Tillerson's comments were the strongest indication to date that the United States might mount a major diplomatic response, potentially jeopardizing the historic restart of relations between the U.S. and Cuba. The two former foes reopened embassies in Washington and Havana in 2015 after a half-century of estrangement.

National Hurricane Center

MIAMI (AP) — The latest on tropical weather in the Atlantic and Pacific Oceans (all times local):

11:10 a.m., Sunday, Sept. 17

The U.S. National Hurricane Center says Hurricane Jose is growing stronger off the East Coast of the U.S., with maximum sustained winds of 90 mph (150 kph).

Forecasters say the storm is expected to cause dangerous surf and rip currents.

Associated Press

Federal Emergency Management Agency (FEMA) Administrator Brock Long says the government response to Hurricane Irma has shifted from saving lives to one of beginning the long recovery process.

Long said at a briefing Friday that good progress is being made in getting people back into their homes or into temporary housing such as apartments or hotels. About 10,000 people in Florida remain in emergency shelters.

As if loss of air conditioning and refrigeration weren't bad enough, widespread power outages in hurricane-battered Florida are teaming with structural failures to cause another headache: sewage overflows.

Local governments have submitted well over 100 "notices of pollution" to the state Department of Environmental Protection since Hurricane Irma struck, some involving multiple spills and releases of millions of gallons of wastewater in various stages of treatment.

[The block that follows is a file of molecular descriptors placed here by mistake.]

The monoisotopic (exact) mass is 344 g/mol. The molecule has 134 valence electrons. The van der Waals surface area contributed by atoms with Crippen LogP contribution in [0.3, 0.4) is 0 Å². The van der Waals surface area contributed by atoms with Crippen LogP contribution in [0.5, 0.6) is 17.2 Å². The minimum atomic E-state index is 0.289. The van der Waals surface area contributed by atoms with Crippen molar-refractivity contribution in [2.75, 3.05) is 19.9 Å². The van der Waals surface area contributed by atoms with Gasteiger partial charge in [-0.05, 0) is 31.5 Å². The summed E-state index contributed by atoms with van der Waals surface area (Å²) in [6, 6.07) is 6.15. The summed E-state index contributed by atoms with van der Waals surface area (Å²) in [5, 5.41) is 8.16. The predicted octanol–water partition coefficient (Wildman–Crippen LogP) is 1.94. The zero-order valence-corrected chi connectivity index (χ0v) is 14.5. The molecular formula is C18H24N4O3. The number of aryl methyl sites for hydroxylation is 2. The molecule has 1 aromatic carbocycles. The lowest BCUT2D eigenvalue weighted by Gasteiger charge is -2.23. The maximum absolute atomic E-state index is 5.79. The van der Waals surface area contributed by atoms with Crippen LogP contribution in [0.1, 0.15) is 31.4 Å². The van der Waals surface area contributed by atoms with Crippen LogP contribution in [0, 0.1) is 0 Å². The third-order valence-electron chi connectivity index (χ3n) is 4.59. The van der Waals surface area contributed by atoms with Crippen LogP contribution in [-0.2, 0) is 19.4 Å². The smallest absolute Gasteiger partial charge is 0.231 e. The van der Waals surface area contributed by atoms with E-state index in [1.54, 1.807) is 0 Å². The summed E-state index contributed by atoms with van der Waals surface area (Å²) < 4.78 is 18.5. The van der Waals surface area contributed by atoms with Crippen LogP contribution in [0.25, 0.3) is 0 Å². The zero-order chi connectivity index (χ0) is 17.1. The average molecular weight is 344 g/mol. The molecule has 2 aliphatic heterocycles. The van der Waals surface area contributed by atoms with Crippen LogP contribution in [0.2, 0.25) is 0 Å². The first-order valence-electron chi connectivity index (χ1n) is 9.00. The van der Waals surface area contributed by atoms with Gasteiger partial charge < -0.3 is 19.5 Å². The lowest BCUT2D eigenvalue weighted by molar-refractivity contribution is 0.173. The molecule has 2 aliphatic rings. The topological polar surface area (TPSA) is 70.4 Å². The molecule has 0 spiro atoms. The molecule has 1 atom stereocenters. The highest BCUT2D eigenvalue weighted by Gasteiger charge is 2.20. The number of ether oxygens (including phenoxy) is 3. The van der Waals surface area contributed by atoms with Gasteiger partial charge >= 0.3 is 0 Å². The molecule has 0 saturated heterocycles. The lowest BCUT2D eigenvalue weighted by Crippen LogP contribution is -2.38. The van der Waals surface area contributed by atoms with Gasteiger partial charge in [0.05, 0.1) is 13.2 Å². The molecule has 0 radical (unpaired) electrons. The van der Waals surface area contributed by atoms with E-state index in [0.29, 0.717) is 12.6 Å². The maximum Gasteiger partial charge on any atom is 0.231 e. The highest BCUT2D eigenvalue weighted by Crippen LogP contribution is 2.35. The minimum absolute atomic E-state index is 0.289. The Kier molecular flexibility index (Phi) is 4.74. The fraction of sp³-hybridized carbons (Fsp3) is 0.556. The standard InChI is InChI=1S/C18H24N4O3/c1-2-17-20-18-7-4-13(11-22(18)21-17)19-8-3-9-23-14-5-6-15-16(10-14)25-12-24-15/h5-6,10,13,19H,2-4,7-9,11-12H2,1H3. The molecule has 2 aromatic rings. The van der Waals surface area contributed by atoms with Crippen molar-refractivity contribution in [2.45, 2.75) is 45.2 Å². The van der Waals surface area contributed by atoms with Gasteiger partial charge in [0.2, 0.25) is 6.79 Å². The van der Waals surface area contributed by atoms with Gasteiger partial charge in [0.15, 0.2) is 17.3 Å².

Evan Vucci / AP

The Miami Heat Charitable Fund, Carnival Corporation and the Micky and Madeleine Arison Family Foundation said Thursday they are giving up to $10 million in Hurricane Irma relief efforts across Florida and the Caribbean.

The pledge starts with an immediate $2.5 million donation by the Arison family to Direct Relief, UNICEF and the United Way of Miami-Dade County. Carnival Foundation and the Heat Charitable Fund are each pledging to raise a combined $5 million, and the Arison Foundation will match those efforts up to $5 million in total.

NASA/NOAA via AP

SAN JUAN, Puerto Rico — Workers in the northeast Caribbean cleared drains and pruned trees as authorities urged islanders to prepare for Hurricane Irma, a Category 3 storm that grew stronger Monday and was forecast to begin buffeting the region the following day.

Associated Press

WASHINGTON - President Donald Trump is expected to announce that he will end protections for young immigrants who were brought into the country illegally as children, but with a six-month delay, people familiar with the plans said Sunday.

 

AP

A Florida prosecutor says she will comply with a state Supreme Court decision and seek the death penalty in future cases if it is unanimously recommended by a panel of her assistant prosecutors.

Orlando-area state attorney Aramis Ayala previously announced she would stop seeking the death penalty altogether. An angry Republican Gov. Rick Scott reassigned her death penalty-eligible cases to another state prosecutor. The governor’s move was upheld by the court Thursday.

The court said Ayala was wrong to have a blanket policy of not seeking the death penalty.